Core training is a common topic in locker rooms, but few swimmers fully understand the concept. The ripped “six-pack” that makes one the envy of teammates won't come from doing hundreds of sit-ups. A better quality diet and more yardage in the pool will reduce body fat so that toned muscle becomes more visible.
Anxiety can strike behind the blocks before an important race or interrupt quality sleep. In the worst situations, it can make every day a stressful experience. Studies show that most Americans breathe incorrectly. Poor posture, tight-fitting clothing, diets that raise heart rate and blood pressure, and rushed, stressful living all interfere with breathing quality. Improper breathing can impair health, whereas quality yoga breathing can improve immune function, hypertension, asthma, autonomic nervous system imbalances, and stress-related disorders.
Shoulder discomfort is a common complaint amongst Masters swimmers. For some, the pain keeps them awake at night and escalates to chronic. Articles and blog posts promise a pain-free shoulder with a few chest stretches and simple rotator cuff exercises. Although these solutions may provide relief for some, others whose pain has more complex origins will continue to suffer.
In our article, “Swimmers’ Sun Exposure and Skin Cancer,” Sherrif F. Ibrahim, assistant professor of dermatology and oncology at the University of Rochester Medical Center, warns swimmers about the risks of damaged skin and skin cancer from extended sun exposure. Here, Ibrahim offers effective ways to shield your skin from harmful rays during workouts and meets.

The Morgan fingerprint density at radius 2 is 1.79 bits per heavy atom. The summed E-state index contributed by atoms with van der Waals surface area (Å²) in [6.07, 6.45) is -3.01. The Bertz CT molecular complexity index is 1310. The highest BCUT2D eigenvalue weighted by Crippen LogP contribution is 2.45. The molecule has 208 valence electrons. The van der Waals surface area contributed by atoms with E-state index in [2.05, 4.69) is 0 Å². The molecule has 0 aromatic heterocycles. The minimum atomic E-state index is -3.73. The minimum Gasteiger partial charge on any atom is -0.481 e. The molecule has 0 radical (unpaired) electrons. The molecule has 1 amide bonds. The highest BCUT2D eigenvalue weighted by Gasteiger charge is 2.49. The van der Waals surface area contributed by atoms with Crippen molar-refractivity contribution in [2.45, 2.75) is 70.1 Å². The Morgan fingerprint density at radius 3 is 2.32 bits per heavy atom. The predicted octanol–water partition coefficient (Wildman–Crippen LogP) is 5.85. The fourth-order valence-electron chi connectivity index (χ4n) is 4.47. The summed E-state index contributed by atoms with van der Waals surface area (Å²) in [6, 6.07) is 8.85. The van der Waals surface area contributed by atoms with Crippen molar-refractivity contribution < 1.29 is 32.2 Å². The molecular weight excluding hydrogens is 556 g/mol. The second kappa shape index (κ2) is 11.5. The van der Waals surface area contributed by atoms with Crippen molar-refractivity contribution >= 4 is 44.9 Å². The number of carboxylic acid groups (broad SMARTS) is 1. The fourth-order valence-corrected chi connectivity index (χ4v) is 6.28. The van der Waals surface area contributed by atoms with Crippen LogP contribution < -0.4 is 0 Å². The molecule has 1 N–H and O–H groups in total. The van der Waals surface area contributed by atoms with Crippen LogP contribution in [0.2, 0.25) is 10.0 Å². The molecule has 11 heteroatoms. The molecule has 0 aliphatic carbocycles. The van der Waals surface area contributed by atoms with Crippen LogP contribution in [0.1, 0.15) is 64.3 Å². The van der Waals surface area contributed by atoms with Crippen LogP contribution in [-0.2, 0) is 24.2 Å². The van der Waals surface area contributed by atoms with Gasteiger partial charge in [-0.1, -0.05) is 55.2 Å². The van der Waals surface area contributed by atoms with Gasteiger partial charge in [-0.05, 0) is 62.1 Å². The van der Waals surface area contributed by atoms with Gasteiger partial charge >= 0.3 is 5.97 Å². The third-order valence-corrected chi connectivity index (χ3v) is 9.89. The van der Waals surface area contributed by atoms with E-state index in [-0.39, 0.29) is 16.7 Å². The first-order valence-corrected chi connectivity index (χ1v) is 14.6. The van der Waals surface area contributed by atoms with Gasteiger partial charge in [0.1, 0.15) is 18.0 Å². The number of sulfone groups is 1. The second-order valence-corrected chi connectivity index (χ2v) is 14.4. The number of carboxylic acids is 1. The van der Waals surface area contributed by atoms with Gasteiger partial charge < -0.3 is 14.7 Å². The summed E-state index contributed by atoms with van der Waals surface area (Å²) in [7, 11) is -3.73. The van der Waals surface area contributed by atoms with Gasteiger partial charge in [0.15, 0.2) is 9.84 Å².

Masters swimmers who are driven to train and compete don’t usually cope well with painful conditions or injuries. However, adapting training so injured tissues can heal is imperative to health and long-term enjoyment of the sport. Masters swimmer, physical therapist, and owner of Denver-based Agility Physical Therapy and Sports Medicine, Marci Catallo-Madruga, shared some insights on this issue.
If you train and compete long enough in any sport, you’ll likely experience minor, chronic injury at some point. Injuries in a noncontact sport such as swimming are often the result of inadequacy in one of three areas: mechanics, posture, or strength.
While diligently training for another state meet or nationals, it’s easy to forget that rest and self-repair go a long way to improving performance. A great way to rejuvenate an exhausted body is to invest in a therapeutic muscle massage.
Many swimmers have missed time in the water due to some type of shoulder injury, whether minor or severe. Some shoulders are too tight and others aren’t strong or stable enough. Swimmers need shoulders that have:
It’s happened to most of us at one time or another: You tighten your goggles another notch to stop water from trickling in, then pressure above your eye that started as an irritation quickly advances to head pain.